Apatheism (a portmanteau of apathy and theism) is the attitude of apathy towards the existence or non-existence of god(s).
Atheism is, in the broadest sense, the absence of belief in the existence of deities.
Deism (or; derived from Latin "deus" meaning "god") is a philosophical belief that posits that God exists and is ultimately responsible for the creation of the universe, but does not interfere directly with the created world.
Dentsu Inc. (株式会社電通 Kabushiki-gaisha Dentsū or 電通 Dentsū for short) is a Japanese international advertising, public relations, stockholding company HQ in Tokyo.
Freethought (or "free thought") is a philosophical viewpoint which holds that positions regarding truth should be formed on the basis of logic, reason, and empiricism, rather than authority, tradition, revelation, or dogma.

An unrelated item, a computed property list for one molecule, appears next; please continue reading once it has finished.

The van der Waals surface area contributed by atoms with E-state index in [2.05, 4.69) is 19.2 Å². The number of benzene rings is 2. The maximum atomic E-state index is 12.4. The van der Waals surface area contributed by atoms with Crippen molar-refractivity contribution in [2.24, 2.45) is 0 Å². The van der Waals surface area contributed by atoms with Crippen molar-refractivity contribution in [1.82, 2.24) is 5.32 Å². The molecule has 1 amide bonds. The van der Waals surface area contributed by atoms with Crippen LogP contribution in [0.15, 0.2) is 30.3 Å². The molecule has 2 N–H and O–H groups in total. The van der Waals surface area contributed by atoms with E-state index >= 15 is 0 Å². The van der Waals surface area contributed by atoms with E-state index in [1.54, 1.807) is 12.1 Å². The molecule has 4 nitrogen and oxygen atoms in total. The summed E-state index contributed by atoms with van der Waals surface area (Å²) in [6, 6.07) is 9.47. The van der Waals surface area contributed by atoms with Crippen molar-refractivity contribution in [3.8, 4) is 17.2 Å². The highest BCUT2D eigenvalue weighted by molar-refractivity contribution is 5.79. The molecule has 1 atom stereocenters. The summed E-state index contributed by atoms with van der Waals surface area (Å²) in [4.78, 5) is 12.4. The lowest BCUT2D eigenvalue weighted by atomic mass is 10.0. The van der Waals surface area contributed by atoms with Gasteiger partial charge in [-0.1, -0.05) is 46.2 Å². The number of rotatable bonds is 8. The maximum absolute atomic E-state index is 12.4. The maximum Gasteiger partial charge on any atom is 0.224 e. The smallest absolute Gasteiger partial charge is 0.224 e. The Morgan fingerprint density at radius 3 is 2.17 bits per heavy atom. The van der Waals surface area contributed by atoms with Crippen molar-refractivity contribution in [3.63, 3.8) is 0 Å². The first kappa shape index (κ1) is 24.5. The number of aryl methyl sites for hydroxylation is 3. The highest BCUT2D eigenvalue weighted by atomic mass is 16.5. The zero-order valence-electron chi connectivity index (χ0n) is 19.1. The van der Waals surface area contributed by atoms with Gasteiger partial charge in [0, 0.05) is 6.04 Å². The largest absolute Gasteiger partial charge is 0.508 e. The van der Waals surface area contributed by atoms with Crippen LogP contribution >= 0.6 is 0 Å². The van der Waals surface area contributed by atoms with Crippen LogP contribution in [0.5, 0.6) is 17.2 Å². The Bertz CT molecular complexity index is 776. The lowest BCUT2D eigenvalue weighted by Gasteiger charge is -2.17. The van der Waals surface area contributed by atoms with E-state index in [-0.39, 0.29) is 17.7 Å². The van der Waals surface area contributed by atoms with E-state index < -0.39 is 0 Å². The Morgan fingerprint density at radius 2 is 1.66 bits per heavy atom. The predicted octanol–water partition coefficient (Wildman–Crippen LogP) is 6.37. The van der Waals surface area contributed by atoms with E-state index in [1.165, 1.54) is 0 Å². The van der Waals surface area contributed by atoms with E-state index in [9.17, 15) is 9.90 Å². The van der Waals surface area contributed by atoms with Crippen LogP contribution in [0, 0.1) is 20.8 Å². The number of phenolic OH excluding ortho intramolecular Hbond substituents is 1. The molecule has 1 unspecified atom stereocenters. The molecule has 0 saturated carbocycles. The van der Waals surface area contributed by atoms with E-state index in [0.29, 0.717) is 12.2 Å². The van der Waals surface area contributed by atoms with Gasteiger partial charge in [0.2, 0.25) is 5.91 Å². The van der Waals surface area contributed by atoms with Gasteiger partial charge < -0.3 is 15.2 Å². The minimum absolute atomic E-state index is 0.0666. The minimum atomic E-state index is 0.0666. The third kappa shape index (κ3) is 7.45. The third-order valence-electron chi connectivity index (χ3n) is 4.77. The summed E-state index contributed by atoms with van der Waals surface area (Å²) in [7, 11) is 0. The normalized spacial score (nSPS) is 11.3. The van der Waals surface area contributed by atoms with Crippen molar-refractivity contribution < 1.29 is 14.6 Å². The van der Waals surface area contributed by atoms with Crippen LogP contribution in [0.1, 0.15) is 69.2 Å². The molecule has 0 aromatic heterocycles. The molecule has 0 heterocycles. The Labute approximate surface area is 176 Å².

Ietsism (ietsisme – "somethingism") is an unspecified belief in an undetermined transcendent reality.
Ignosticism or igtheism is the idea that the question of the existence of God is meaningless because the term has no coherent and unambiguous definition.
This page charts a list of countries by importance of religion.
Infidel (literally "unfaithful") is a term used in certain religions for those accused of unbelief in the central tenets of their own religion, for members of another religion, or for the irreligious.
Irreligion (adjective form: non-religious or irreligious) is the absence, indifference, rejection of, or hostility towards religion.
According to a study by the International Humanist and Ethical Union (IHEU), Afghanistan is one of the seven countries in the world (the other six being Iran, the Maldives, Mauritania, Pakistan, Saudi Arabia and Sudan) where being an atheist or a convert can lead to a death sentence.
Irreligion, atheism and agnosticism are present among Albanians (see religion in Albania), along with the predominant faiths of Islam and Christianity.